Dorothy with her 16mm Bolex camera.
Image by David Brill AM ACS, 2022.
Dorothy Hallam, who passed away last week, may not be a household name in Cinematography circles.
Still, the legacy this Honorary Member of the ACS has created for cinematography will be remembered.
As ABC’s freelance cinematographer on the Tasman Peninsula, she was the first female news cinematographer in Australia.
“I was always interested in Photography from when I was very, very young, and it just went on from there” Dorothy told ABC News in Tasmania in 2021.
Just shy of her 98th birthday, Dorothy filmed 176 stories over 22 years on her 16mm Bolex film camera.
In issue 92 of the AC Magazine she told David Brill AM ACS and Kevin Hudson ACS, “it was a hobby of mine before I filmed for the ABC. It was very good to be able to film news as well.”
She bought her camera from a staff ABC Cinematographer Warwick Curtis (Tasmanian branch President Peter Curtis ACS father). She also learnt how to use a light meter from a young Neil Davis.
Her 176 stories included filming life on the Tasman Peninsula, such as the resupply at Tasman Island lighthouse, town shows, local industry and farming.
Another of her stories was of a missing boy. While filming the search that involved police and volunteers, she came across James O’Neil. Unbeknownst to her, he knew exactly where this young child was and, to this day, remains Tasmania’s longest-serving prisoner.
David Brill AM ACS was employed at ABC and remembered the quality of the work that Dorothy filmed.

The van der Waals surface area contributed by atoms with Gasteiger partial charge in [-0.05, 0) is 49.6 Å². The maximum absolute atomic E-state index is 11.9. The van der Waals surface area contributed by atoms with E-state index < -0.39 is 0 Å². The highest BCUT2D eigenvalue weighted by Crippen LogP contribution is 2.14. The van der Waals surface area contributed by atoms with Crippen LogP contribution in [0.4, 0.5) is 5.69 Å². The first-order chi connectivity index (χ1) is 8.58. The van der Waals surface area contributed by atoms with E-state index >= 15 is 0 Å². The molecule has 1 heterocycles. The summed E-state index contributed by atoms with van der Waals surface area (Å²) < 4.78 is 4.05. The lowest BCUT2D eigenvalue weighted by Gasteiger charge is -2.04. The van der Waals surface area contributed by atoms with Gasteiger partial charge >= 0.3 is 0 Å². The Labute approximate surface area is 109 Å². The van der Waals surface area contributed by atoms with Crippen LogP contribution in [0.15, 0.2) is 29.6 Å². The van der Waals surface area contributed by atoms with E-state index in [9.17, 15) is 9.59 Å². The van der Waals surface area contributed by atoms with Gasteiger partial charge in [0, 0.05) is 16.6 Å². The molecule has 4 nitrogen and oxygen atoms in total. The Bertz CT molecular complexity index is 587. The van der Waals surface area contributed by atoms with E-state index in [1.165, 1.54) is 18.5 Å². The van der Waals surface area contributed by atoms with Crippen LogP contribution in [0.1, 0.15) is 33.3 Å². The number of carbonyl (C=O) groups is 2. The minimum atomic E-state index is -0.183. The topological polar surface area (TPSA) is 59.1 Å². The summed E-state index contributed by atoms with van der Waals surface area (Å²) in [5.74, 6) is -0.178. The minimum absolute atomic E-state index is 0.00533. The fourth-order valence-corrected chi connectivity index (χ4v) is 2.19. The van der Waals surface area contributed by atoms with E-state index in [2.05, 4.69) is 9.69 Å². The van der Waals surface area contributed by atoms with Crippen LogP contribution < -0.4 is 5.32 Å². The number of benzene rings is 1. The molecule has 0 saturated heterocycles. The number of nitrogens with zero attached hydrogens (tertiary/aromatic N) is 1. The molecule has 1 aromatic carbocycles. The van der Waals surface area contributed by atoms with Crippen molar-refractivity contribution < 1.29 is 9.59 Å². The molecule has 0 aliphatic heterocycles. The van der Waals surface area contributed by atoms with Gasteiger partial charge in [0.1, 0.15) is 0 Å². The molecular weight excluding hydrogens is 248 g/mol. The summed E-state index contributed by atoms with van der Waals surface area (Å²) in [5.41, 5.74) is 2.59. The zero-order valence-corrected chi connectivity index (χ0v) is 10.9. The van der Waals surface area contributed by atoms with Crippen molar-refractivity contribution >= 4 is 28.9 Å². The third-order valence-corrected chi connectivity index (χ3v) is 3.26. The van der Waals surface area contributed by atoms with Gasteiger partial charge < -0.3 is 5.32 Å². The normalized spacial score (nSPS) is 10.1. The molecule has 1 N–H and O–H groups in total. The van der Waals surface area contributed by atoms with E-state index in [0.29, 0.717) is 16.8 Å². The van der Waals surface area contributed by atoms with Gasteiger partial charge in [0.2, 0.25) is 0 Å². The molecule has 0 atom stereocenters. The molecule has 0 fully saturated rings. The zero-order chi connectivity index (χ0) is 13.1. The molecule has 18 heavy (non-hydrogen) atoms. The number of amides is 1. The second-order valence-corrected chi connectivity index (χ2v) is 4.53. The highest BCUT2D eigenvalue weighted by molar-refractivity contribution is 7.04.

“When I started working at ABC in 1965, I had heard of Dorothy down on the peninsula doing these wonderful sidebar stories and remember how beautifully shot they were. In fact, I’ve seen her rushes, and she certainly has the gift of storytelling with a camera, and technically spot on,” David said.
David developed a strong bond with Dorothy and her family. He often visited her home near Port Arthur, where she had a reputation for all those who visited with her generous hospitality.
“Dorothy always made wonderful sandwiches, tea and coffee, and now and then a cake.”
In 2018 Bonnie Elliot ACS presented Dorothy with an Honorary membership certificate, which was pride of place in her lounge room.
A grant for the Tasman Peninsula’s Nubeena Historical Society and historian James Parker has enabled a search and digitisation of the ABC’s archives of many of her films that documented the local region so well.
Whilst we may remember Dorothy for her filmmaking and being the first female news cinematographer, her local community will remember her storytelling for years to come as they look back.
Written by Adam Reibel with assistance by David Brill AM ACS